In an interview with Die Burger, she said that the ANC was considering a share scheme for black farmers in terms of which commercial farmers would relinquish 40% of the value of their farms to black shareholders. This would help the government to reach its land reform target which she said had been impeded by the ‘willing buyer, willing seller' principle. The proposal would apparently be set out in new Black Economic Empowerment legislation for the agricultural sector. This would presumably require the renegotiation of the agricultural sector empowerment charter, which was signed in March 2008 after exhaustive discussions. The proposed agricultural share scheme will apparently be discussed at the ANC's National General Council meeting in September.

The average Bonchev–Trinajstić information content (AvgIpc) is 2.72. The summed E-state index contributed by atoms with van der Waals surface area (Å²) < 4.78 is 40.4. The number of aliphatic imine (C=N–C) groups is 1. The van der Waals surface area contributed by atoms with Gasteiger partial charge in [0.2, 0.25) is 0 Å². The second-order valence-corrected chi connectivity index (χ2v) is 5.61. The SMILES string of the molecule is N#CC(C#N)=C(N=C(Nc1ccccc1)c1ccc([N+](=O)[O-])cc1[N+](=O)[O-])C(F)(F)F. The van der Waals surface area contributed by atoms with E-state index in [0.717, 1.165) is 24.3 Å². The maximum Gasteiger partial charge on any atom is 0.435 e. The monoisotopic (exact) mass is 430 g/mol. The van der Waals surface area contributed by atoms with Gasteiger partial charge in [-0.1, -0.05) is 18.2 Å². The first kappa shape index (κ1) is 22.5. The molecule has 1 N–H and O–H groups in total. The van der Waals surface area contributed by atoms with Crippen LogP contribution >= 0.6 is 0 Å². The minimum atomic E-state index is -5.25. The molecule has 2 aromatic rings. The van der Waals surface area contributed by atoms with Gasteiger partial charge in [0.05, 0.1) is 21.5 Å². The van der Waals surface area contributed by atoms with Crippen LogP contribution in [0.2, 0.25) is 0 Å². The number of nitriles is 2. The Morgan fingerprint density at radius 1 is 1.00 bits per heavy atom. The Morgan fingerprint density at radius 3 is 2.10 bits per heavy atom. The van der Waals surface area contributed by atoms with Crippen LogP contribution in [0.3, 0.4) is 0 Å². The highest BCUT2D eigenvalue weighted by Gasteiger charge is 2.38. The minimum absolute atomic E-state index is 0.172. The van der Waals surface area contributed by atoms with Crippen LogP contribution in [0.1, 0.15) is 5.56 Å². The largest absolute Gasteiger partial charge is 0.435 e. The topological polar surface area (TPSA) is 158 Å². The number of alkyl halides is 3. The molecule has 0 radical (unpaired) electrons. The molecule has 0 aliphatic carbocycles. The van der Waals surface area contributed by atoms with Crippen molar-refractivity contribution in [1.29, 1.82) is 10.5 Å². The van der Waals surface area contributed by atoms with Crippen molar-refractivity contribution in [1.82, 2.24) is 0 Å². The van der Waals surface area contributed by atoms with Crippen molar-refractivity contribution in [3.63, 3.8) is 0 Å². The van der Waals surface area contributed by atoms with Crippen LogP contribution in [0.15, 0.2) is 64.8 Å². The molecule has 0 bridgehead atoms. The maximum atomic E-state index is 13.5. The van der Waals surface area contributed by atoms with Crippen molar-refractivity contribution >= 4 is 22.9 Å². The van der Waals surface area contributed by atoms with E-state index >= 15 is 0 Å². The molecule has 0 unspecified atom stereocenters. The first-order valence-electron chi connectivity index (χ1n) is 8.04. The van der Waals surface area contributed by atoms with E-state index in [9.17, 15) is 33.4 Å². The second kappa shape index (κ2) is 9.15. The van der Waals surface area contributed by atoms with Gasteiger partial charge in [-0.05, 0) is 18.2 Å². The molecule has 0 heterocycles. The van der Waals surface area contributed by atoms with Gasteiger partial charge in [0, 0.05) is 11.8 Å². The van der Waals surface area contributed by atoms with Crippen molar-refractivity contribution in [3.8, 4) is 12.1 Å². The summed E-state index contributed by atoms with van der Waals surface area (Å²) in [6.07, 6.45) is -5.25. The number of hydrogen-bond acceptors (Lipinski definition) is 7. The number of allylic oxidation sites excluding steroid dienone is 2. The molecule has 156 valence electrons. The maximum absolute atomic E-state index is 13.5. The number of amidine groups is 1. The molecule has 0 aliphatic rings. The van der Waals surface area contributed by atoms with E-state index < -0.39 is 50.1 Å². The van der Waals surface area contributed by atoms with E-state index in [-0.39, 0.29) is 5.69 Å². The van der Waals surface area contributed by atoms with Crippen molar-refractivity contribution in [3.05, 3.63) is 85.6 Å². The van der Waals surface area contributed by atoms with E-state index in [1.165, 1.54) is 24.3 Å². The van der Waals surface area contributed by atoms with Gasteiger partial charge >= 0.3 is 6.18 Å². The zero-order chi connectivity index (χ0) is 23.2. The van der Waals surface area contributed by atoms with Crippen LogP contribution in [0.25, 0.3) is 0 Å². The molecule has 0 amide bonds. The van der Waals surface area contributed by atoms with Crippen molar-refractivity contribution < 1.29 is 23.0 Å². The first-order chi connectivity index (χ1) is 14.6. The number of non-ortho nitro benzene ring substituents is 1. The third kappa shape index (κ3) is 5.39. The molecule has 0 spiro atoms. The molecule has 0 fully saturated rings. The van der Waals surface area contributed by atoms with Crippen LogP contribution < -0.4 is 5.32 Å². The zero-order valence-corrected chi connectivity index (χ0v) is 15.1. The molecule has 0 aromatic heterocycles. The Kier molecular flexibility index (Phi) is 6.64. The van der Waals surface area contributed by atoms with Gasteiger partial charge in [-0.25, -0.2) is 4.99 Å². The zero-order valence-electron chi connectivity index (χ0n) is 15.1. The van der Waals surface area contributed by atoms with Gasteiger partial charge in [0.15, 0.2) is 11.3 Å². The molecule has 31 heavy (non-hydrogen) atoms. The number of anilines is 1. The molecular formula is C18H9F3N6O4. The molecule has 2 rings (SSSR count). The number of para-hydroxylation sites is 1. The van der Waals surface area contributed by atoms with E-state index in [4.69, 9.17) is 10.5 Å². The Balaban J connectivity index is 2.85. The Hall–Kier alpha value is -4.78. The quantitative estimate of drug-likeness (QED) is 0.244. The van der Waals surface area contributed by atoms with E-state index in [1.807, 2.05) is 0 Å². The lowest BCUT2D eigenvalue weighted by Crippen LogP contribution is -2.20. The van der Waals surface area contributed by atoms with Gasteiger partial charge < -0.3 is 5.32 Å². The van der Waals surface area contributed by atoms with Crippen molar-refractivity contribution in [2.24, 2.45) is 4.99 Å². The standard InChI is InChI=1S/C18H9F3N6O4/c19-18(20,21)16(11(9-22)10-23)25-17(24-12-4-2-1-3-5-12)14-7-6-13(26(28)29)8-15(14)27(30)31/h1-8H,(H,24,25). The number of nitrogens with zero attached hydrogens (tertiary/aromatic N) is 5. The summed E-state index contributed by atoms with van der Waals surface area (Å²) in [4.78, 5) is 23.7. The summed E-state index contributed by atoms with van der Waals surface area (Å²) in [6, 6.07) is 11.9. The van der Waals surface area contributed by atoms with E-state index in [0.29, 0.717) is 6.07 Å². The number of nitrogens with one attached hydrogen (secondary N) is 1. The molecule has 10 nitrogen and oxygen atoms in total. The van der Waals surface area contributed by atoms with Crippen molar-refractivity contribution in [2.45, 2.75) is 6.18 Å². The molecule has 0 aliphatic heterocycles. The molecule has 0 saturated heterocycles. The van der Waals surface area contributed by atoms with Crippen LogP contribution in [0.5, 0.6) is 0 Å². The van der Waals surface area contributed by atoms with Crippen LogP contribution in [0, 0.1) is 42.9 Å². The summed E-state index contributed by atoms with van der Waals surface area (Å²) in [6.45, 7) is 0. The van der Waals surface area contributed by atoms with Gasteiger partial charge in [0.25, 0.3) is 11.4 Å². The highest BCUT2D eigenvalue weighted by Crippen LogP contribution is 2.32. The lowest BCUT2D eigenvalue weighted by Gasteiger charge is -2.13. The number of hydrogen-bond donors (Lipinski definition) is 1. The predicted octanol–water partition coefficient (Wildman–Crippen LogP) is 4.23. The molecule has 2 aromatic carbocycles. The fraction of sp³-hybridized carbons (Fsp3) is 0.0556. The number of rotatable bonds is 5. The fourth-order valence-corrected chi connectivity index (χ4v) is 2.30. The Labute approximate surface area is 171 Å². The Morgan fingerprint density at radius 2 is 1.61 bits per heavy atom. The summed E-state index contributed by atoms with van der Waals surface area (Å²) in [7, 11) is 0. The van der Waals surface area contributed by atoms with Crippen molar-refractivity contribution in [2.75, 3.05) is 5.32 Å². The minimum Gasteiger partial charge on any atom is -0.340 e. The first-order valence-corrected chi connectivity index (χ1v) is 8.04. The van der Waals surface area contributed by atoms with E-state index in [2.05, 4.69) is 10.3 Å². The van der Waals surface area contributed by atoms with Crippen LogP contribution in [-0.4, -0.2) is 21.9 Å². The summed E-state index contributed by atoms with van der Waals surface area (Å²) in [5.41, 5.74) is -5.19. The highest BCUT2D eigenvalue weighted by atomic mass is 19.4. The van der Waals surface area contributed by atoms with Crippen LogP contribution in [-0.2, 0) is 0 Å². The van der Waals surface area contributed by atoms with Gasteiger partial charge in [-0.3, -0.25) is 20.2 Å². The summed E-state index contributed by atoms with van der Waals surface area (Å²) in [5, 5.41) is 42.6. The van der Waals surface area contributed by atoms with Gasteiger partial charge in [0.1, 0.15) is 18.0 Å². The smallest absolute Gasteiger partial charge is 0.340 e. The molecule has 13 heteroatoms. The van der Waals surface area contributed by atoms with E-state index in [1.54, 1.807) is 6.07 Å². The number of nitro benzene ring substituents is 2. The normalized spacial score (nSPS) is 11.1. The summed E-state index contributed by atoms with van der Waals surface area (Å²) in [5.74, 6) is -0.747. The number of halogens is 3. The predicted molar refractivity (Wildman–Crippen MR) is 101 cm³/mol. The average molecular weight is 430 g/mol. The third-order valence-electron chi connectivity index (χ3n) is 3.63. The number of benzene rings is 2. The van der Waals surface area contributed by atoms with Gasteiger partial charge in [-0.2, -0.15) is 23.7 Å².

Joemat-Pettersson warned that "If we did not break the deadlock and solve the land question together we were headed for a situation that would make Zimbabwe look like a teddy-bear's picnic." However, President Zuma subsequently denied that there would be "similar kinds of land invasions in this country, because we do things within the law." He said that the current land distribution method would have to be revisited and that significant changes would have to be made in the "willing seller, willing buyer" model. The government was looking for a less costly and more pragmatic approach.
It is clear from all these developments that we can expect far-reaching new land reform initiatives later this year. It would be wise for all those involved to consider the following realities: